In August 1997, Congress enacted the Balanced Budget Act, which included major changes affecting the way Medicare pays for home health services. In brief, the Balanced Budget Act mandated a prospective payment system to replace a cost-based reimbursement methodology for home health. The new system would take effect October 1999, following a two-year period during which an interim payment system would be in place.
Based on 1997 data, some three million beneficiaries, or about one in 13, receive home health services reimbursed by Medicare. The Health Care Financing Administration estimates that these beneficiaries received an average of 80 home health visits each in 1997. Current information about home health users is key to evaluating any additional action by Congress or the Administration affecting the home health benefit. As shown in this FYI, the "typical" Medicare home health user differs from the typical Medicare beneficiary in several respects, especially in their daily living circumstances and resources for meeting health care needs. The home health user is typically older, more limited in activities of daily living (ADLs), more likely to use Medicaid, and more burdened with out-of-pocket health expenses.
Living Arrangements - Seventy-one percent of home health users live without a spouse, dwelling either alone or with others. Among beneficiaries generally, 58 percent live without a spouse, whether alone or with others.
Functional Limitations - Forty-three percent of home health users have at least one limitation in their activities of daily living (ADLs). In the general Medicare population, only 10 percent have one or more limitations in ADLs.
Age - Sixty-six percent of Medicare home health users are aged 75 and older, compared to 40 percent of Medicare beneficiaries generally. Twenty-five percent of Medicare home health users are aged 85 and older, compared to 10 percent of beneficiaries generally.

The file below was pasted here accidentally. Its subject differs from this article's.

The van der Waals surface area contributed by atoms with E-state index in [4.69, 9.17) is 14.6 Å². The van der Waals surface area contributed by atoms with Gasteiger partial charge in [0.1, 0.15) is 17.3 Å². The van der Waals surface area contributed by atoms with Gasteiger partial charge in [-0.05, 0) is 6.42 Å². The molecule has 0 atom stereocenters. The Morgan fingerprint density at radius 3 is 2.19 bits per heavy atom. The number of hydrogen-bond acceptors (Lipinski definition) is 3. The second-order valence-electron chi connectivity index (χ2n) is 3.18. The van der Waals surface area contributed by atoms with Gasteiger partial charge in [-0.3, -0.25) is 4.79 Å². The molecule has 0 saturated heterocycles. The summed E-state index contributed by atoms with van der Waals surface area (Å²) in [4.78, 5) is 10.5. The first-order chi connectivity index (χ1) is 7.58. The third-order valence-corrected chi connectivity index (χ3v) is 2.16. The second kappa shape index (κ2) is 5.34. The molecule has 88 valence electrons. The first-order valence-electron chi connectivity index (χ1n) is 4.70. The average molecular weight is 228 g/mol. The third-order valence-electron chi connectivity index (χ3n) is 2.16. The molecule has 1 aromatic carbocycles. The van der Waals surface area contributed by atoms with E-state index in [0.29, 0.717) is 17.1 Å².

Gender - Sixty-three percent of home health users are women, compared to 55 percent of beneficiaries generally.
Income - Home health users typically have lower incomes than beneficiaries generally. There is a substantially higher proportion of home health users with annual household incomes below 200 percent of the poverty level than among the general beneficiary population.
Health Insurance Coverage - Twenty-nine percent of home health users receive Medicaid, compared to 15 percent in the Medicare population overall. Medicare home health users are slightly more likely (29 percent versus 26 percent) to have Medigap insurance than beneficiaries overall. Home health users are less likely to have employer-sponsored insurance (27 percent for home health users, compared to 32 percent overall). Like the general beneficiary population, 15 percent of home health users lack any health care coverage other than Medicare. While 12 percent of all beneficiaries are enrolled in Medicare health maintenance organizations, the number of home health users in HMOs is very small.
Out-of-Pocket Spending - Average out-of-pocket health expenditures for home health users are substantially higher than average out-of-pocket health expenditures for Medicare beneficiaries generally. For home health users, out-of-pocket expenditures are, on average, $2,879 annually, or 27 percent of income. Among Medicare beneficiaries generally, out-of-pocket expenditures are $2,076 or 18 percent of income. Figure 3
- "Home health user" refers to all Medicare beneficiaries, including disabled beneficiaries, who received covered home health services in 1997.
- Poverty level for persons age 65 or older in 1997 was estimated to be $7,755 for individuals and $9,780 for couples.
Source: AARP/PPI analysis using the Medicare Benefits Simulation Model
Prepared by Lisa A. Foley, Normandy Brangan and Alison Jaffe-Doty, AARP Public Policy Institute
May be copied only for noncommercial purposes and with attribution; permission required for all other purposes.
Public Policy Institute, AARP, 601 E Street, NW, Washington, DC 20049
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